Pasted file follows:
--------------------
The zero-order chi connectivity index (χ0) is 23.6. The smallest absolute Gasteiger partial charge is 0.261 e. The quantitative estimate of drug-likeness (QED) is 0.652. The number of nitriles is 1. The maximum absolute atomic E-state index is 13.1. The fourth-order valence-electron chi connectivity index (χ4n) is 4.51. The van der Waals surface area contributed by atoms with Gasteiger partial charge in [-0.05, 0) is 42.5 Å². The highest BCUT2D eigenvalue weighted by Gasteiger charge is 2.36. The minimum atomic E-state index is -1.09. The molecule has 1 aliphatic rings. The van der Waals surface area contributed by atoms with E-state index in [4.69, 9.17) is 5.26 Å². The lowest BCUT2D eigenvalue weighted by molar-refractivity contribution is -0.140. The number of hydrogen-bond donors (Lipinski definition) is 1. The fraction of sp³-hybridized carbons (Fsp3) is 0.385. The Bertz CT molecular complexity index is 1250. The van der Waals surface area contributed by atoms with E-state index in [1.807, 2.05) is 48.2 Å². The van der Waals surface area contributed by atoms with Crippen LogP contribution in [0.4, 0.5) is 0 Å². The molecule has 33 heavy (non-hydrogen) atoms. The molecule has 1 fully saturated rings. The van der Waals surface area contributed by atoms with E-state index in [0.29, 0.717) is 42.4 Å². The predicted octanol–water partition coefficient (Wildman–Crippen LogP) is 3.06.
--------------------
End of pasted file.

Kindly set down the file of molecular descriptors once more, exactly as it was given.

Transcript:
The zero-order chi connectivity index (χ0) is 23.6. The smallest absolute Gasteiger partial charge is 0.261 e. The quantitative estimate of drug-likeness (QED) is 0.652. The number of nitriles is 1. The maximum absolute atomic E-state index is 13.1. The fourth-order valence-electron chi connectivity index (χ4n) is 4.51. The van der Waals surface area contributed by atoms with Gasteiger partial charge in [-0.05, 0) is 42.5 Å². The highest BCUT2D eigenvalue weighted by Gasteiger charge is 2.36. The minimum atomic E-state index is -1.09. The molecule has 1 aliphatic rings. The van der Waals surface area contributed by atoms with E-state index in [4.69, 9.17) is 5.26 Å². The lowest BCUT2D eigenvalue weighted by molar-refractivity contribution is -0.140. The number of hydrogen-bond donors (Lipinski definition) is 1. The fraction of sp³-hybridized carbons (Fsp3) is 0.385. The Bertz CT molecular complexity index is 1250. The van der Waals surface area contributed by atoms with E-state index in [1.807, 2.05) is 48.2 Å². The van der Waals surface area contributed by atoms with Crippen LogP contribution in [0.4, 0.5) is 0 Å². The molecule has 33 heavy (non-hydrogen) atoms. The molecule has 1 fully saturated rings. The van der Waals surface area contributed by atoms with E-state index in [0.29, 0.717) is 42.4 Å². The predicted octanol–water partition coefficient (Wildman–Crippen LogP) is 3.06.